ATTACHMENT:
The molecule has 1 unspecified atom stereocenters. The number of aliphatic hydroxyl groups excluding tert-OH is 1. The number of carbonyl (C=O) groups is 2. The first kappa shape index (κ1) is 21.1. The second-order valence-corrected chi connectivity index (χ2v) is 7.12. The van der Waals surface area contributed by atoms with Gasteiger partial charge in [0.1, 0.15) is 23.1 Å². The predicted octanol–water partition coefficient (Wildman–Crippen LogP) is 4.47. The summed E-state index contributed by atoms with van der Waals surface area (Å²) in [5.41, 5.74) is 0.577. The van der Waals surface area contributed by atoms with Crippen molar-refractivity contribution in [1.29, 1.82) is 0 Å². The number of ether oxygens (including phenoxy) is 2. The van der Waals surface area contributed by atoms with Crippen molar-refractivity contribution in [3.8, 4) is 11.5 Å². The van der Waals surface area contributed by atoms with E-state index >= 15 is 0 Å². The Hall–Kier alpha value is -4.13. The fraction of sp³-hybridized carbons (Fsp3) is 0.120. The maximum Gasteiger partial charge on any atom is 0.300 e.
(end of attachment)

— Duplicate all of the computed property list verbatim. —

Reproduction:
The molecule has 1 unspecified atom stereocenters. The number of aliphatic hydroxyl groups excluding tert-OH is 1. The number of carbonyl (C=O) groups is 2. The first kappa shape index (κ1) is 21.1. The second-order valence-corrected chi connectivity index (χ2v) is 7.12. The van der Waals surface area contributed by atoms with Gasteiger partial charge in [0.1, 0.15) is 23.1 Å². The predicted octanol–water partition coefficient (Wildman–Crippen LogP) is 4.47. The summed E-state index contributed by atoms with van der Waals surface area (Å²) in [5.41, 5.74) is 0.577. The van der Waals surface area contributed by atoms with Crippen molar-refractivity contribution in [1.29, 1.82) is 0 Å². The number of ether oxygens (including phenoxy) is 2. The van der Waals surface area contributed by atoms with Crippen molar-refractivity contribution in [3.8, 4) is 11.5 Å². The van der Waals surface area contributed by atoms with E-state index >= 15 is 0 Å². The Hall–Kier alpha value is -4.13. The fraction of sp³-hybridized carbons (Fsp3) is 0.120. The maximum Gasteiger partial charge on any atom is 0.300 e.